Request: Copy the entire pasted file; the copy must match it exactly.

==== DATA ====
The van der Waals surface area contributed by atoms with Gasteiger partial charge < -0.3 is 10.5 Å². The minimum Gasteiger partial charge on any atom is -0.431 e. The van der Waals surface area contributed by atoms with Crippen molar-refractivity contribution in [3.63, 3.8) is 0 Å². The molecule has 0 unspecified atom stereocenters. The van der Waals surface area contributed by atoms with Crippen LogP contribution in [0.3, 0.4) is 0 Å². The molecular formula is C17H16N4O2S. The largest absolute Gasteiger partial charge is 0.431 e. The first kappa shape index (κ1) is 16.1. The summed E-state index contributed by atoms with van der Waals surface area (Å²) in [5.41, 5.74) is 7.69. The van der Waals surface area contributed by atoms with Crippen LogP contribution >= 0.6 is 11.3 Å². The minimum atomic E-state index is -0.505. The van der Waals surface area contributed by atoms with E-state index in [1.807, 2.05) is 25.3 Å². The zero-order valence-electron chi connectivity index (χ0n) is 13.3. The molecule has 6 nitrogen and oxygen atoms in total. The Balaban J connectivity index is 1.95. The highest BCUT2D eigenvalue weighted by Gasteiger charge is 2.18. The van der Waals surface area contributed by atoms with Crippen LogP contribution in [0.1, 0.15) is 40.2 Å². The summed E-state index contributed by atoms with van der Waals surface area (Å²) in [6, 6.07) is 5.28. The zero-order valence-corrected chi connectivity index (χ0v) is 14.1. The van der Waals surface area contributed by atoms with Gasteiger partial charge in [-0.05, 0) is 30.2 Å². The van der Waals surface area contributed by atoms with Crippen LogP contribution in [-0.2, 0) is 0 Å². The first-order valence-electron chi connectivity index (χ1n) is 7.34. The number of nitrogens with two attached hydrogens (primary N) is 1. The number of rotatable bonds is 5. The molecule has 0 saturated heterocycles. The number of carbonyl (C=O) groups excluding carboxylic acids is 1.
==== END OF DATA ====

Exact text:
The van der Waals surface area contributed by atoms with Gasteiger partial charge < -0.3 is 10.5 Å². The minimum Gasteiger partial charge on any atom is -0.431 e. The van der Waals surface area contributed by atoms with Crippen molar-refractivity contribution in [3.63, 3.8) is 0 Å². The molecule has 0 unspecified atom stereocenters. The van der Waals surface area contributed by atoms with Crippen LogP contribution in [0.3, 0.4) is 0 Å². The molecular formula is C17H16N4O2S. The largest absolute Gasteiger partial charge is 0.431 e. The first kappa shape index (κ1) is 16.1. The summed E-state index contributed by atoms with van der Waals surface area (Å²) in [5.41, 5.74) is 7.69. The van der Waals surface area contributed by atoms with Crippen LogP contribution >= 0.6 is 11.3 Å². The minimum atomic E-state index is -0.505. The van der Waals surface area contributed by atoms with E-state index in [1.807, 2.05) is 25.3 Å². The zero-order valence-electron chi connectivity index (χ0n) is 13.3. The molecule has 6 nitrogen and oxygen atoms in total. The Balaban J connectivity index is 1.95. The highest BCUT2D eigenvalue weighted by Gasteiger charge is 2.18. The van der Waals surface area contributed by atoms with Crippen LogP contribution in [0.1, 0.15) is 40.2 Å². The summed E-state index contributed by atoms with van der Waals surface area (Å²) in [6, 6.07) is 5.28. The zero-order valence-corrected chi connectivity index (χ0v) is 14.1. The van der Waals surface area contributed by atoms with Gasteiger partial charge in [-0.05, 0) is 30.2 Å². The van der Waals surface area contributed by atoms with Crippen LogP contribution in [-0.2, 0) is 0 Å². The first-order valence-electron chi connectivity index (χ1n) is 7.34. The number of nitrogens with two attached hydrogens (primary N) is 1. The number of rotatable bonds is 5. The molecule has 0 saturated heterocycles. The number of carbonyl (C=O) groups excluding carboxylic acids is 1.